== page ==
Santassnowyoldclothcatpuss Tue 28-Dec-10 14:47:55

Rectal, what will you do with it until the unborn child is old enough to ride it? And do you know that donkeys hate the wet and cold and can live for 70 years?
Slippers, where are you?

RectalNourishment Tue 28-Dec-10 15:04:50

Don't think can seriously have donkeys, much as I'd love to.

Think my 11yo could ride a shetland, maybe my friends' small children could come and be led round bit more safely than on our pony. Look I just want one! Grandchild is an excuse!

Donkeys don't live for 70yrs, they just look like they do grin

Santassnowyoldclothcatpuss Tue 28-Dec-10 15:56:44

I'm near Colchester and have a spare...

RectalNourishment Tue 28-Dec-10 16:01:12

Really? We are not far, Suffolk, you can come and see how spoilt well cared for our horses are if you like! Apart from when I dye one pink and invent lateral show jumping of course blush

Have you really really got one for sale/loan?

shock it is you

Can we call you granny?wink

RectalNourishment Tue 28-Dec-10 16:19:36

Yes! Soon! Am not even 40 yet, but might be (baby due 2 days after my 40th in Jan) by the time she/he is born.

Have got a few grey hairs (earned them all!) so am part way there. Am sure there are more practical ways of helping than by getting a pony but it's the perfect excuse and we've got this lovely field now.

Definitely grin

Congratulations! In the nicest possible way i can imagine you would suit the role of disgraceful granny wink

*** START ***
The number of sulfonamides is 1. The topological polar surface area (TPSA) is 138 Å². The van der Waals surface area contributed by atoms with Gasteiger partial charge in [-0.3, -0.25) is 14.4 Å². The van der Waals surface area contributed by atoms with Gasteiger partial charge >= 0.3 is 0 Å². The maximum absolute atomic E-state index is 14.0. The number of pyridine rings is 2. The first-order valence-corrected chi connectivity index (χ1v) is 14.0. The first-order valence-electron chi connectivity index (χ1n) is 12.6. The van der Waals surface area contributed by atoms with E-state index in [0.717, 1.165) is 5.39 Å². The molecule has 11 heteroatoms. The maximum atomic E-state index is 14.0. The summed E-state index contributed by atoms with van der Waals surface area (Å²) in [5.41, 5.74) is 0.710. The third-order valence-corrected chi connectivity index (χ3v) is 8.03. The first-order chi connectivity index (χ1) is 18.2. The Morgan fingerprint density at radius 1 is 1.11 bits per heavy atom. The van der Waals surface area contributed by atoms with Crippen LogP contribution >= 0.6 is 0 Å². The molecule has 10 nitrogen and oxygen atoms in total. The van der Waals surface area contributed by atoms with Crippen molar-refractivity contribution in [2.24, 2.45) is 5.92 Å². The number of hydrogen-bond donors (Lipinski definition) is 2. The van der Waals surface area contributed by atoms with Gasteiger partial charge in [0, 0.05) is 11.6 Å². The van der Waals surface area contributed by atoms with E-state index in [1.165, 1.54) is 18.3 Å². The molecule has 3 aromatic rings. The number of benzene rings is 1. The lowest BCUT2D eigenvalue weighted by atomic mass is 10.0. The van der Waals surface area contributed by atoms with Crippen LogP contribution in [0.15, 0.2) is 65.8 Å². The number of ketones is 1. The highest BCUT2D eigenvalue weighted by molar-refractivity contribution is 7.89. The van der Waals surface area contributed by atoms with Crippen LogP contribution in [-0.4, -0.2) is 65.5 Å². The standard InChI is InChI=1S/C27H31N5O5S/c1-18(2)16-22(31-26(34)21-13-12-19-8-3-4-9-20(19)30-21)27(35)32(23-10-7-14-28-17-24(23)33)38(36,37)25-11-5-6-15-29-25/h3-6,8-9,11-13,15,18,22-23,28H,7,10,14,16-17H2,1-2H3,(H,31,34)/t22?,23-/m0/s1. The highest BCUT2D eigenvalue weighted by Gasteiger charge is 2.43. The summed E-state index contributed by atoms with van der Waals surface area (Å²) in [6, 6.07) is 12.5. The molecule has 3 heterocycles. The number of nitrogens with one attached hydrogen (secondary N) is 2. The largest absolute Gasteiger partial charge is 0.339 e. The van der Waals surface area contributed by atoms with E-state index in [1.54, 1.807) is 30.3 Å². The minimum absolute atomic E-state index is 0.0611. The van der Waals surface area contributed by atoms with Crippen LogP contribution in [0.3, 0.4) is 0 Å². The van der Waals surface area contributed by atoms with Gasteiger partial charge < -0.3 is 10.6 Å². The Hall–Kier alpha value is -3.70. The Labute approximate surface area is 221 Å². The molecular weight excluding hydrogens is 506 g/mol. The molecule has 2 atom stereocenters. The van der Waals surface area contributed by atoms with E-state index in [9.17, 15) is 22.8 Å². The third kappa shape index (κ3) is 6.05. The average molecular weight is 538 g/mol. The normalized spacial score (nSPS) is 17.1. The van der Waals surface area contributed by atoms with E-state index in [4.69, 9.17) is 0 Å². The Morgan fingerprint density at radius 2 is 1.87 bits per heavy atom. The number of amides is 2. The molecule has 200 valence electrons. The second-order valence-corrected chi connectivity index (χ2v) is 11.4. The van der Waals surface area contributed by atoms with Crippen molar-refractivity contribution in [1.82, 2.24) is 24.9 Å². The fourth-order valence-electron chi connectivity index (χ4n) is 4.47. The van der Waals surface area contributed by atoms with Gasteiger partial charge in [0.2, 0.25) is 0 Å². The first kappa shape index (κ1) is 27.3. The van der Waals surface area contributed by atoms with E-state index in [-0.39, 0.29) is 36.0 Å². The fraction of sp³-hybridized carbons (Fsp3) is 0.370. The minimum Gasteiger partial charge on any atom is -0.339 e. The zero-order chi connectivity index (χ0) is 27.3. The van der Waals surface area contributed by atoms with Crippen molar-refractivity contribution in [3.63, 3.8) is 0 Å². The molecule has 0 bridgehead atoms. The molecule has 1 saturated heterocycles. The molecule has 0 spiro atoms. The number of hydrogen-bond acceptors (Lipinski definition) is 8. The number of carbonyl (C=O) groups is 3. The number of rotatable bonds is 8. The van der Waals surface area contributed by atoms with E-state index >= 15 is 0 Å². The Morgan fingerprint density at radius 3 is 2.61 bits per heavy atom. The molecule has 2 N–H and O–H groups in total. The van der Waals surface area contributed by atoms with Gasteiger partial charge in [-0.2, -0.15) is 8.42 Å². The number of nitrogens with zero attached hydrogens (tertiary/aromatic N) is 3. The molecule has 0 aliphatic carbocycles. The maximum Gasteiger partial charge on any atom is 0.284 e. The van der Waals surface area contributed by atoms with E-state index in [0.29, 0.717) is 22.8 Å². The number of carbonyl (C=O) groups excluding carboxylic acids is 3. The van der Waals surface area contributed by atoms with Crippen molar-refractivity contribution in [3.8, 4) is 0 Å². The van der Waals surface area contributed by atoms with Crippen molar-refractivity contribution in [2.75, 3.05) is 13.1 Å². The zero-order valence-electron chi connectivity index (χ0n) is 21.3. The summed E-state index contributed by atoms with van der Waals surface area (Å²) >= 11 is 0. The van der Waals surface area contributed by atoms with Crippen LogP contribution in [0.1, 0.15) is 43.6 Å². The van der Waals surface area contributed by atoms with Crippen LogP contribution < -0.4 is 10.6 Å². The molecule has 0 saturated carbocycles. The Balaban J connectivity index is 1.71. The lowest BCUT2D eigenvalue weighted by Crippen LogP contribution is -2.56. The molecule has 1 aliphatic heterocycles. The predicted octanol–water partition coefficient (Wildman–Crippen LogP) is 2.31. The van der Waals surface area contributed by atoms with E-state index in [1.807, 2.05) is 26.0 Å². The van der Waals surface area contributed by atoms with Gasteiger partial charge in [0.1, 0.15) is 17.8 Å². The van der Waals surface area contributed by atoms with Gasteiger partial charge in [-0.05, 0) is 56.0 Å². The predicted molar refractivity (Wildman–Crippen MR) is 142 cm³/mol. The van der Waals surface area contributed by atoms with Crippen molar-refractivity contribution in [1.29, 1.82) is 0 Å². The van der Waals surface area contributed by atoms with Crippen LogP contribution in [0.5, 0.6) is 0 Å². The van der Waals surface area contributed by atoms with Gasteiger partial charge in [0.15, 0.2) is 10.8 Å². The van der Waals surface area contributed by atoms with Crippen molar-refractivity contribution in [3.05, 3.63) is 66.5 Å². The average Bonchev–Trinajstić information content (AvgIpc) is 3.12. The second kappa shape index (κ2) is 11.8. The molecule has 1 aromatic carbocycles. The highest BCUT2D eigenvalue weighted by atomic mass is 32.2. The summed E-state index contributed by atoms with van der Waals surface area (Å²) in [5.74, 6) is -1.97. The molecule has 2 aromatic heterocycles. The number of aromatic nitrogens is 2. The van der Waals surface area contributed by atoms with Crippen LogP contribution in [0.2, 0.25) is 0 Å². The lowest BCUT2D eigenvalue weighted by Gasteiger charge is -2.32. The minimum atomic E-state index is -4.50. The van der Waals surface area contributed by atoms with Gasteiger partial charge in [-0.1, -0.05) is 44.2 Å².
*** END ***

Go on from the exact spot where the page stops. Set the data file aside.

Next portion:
Santassnowyoldclothcatpuss Tue 28-Dec-10 16:23:13

Have you name changed recently rectal? I only know one MNer who dyes ponies?!

RectalNourishment Tue 28-Dec-10 16:25:33

yay for disgraceful!

was MitchyInge but managed to dereg without really meaning to - probably slightly drunk, I would like a better name than this really

Santassnowyoldclothcatpuss Tue 28-Dec-10 17:09:36

How about Pinkponies?

RectalNourishment Tue 28-Dec-10 17:13:59

I don't remember being pink ponies but I did dye the skewbald pink, and he looked more flayed alive than pretty pastel until I toned it down with lilac glitter.

Actually don't sell/loan me a Shetland, who knows what I might do!

How about DreamsAboutPinkDonkeys - people will wonder if it is rude? grin

LovePinkBitsOfMyHorse Tue 28-Dec-10 17:24:36

You inspired me to try this slightly less ambiguous version grin

kormachameleon Tue 28-Dec-10 17:27:13

Message withdrawn at poster's request.

LovePinkBitsOfMyHorse Tue 28-Dec-10 17:27:27

except am worried pony will think I don't love his pink bits

cannot help it, I just do love the horse a bit more, I would marry him if it was legal

LovePinkBitsOfMyHorse Tue 28-Dec-10 17:28:20

Ooooh I love exmoors, they are so prehistoric. Tell me more!

Pixel Tue 28-Dec-10 17:40:25

I adore our shetland, I really do. Don't tell the others but she is my favourite by a long way! She is utterly trustworthy with ds and has never put a foot wrong in 5 years. I take her all through town and she has never shied or spooked at anything.

However, for a little thing she can be quite high-maintenance. Not money-wise, she only has a foot trim once in a blue moon, doesn't need rugs etc and just has her annual teeth and jabs check up from the vet. No, what she takes is time and commitment to keep her healthy because we have to be VERY on the ball when it comes to avoiding laminitis. We are all on a mission really because we are determined that whatever eventually finishes her off it won't be something we could have prevented.

Oh, and she can't go in the field with dhorse because she beats him up and makes his life an utter misery. All 15.2hh heavy cob of him!